Marion Meadows | Whisper
By Peggy Oliver
Once a musician has established their fan base, their confidence is even more solidified as they build a particular signature sound and boost the artistic integrity. Marion Meadows has not only built a solid reputation in the industry alongside Will Downing, Norman Connors and the like, he has become a staunch advocate for the cause of contemporary and smooth jazz
and is unafraid of tooting his own horn (pun somewhat intended). Since he stepped out as a solo artist over two decades ago, the saxophonist has fully expressed his opinion for keeping the music unquestionably real without compromising what the current contemporary jazz market is dictating to obtain commercial success. And Meadows remains firm to his
principles with eleven albums to his credit that oozes with his trademark soul, funk and Latin grooves. His latest contribution, Whisper, expands upon his usual urban shades while adding a few more world music tidbits and paying homage to smooth jazz’s glory days.
“The Visitor” easily blends subtle funk with a Japanese koto, syncopated strings and an atmospheric backdrop, a nice change up from some of the standardized smooth jazz fare. “Black Pearl” shares some similarities with “The Visitor” but lacks the energy of the former. Meadows soprano sax gently whispers throughout the title track accented by acoustic guitar and a quiet Latin dressing. The slow paced gem, “Timeless,” provides more improvisation and a unique melodic and harmonic sense that could easily cross over to the traditional jazz format. This is one area where Meadows shines the brightest when he explores his roots inspired by mentors Joe Henderson and Eddie Daniels. However, a few tracks on Whisper hinder his obvious talents such as “Magic Life” and “Golden Curtain” that stick to the groove-driven smooth jazz path which sometimes drains the energy and the creativity level. Thankfully, the pattern changes with “Bottoms Up,” and Freddie Hubbard’s “Sky Dive,” with its marinating subtle funk swagger; two important reminder of how labels like CTI in the late sixties opened the doors to the smooth jazz movement. Also of note is “Wild Thing,” where Meadows digs deep into a Soul Train vibe (I smell a house music remix right about now).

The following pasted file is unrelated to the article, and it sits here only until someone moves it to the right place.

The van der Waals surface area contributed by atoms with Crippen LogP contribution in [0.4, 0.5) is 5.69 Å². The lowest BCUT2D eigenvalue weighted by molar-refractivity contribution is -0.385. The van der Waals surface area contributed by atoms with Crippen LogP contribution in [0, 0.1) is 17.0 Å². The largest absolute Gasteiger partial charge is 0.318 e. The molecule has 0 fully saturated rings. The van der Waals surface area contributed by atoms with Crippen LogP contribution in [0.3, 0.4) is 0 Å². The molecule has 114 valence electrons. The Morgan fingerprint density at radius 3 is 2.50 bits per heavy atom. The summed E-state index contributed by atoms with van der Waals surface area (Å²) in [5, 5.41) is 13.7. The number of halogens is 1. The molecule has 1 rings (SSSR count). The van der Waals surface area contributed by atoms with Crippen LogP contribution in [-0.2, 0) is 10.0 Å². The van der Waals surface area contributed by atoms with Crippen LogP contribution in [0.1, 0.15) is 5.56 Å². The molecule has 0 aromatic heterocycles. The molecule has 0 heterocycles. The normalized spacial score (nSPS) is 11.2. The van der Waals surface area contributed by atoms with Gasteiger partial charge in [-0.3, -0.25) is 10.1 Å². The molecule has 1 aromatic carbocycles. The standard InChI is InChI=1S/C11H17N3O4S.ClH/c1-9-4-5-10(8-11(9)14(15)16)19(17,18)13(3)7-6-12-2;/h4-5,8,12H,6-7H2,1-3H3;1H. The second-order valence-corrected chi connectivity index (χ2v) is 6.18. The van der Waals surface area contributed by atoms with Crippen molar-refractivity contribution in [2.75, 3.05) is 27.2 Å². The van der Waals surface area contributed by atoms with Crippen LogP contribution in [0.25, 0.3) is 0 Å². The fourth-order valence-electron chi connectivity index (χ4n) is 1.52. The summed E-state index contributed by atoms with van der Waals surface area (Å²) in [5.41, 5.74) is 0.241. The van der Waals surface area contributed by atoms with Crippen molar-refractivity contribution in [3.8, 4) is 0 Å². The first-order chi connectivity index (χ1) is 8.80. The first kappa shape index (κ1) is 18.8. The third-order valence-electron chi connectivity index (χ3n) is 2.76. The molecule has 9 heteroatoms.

Undoubtedly, Meadows is more than capable as a jazz musician, especially when he reflects his soul-charged musical personality and revisits his humble beginnings. Those are the moments throughout Whisper that save this from becoming a complete disappointment. On the other hand, I’m also sure Meadows will always be quite content in his own musical skin, which is what counts with the fans when all is said and done.
Three and three-quarter stars out of five.
The Urban Music Scene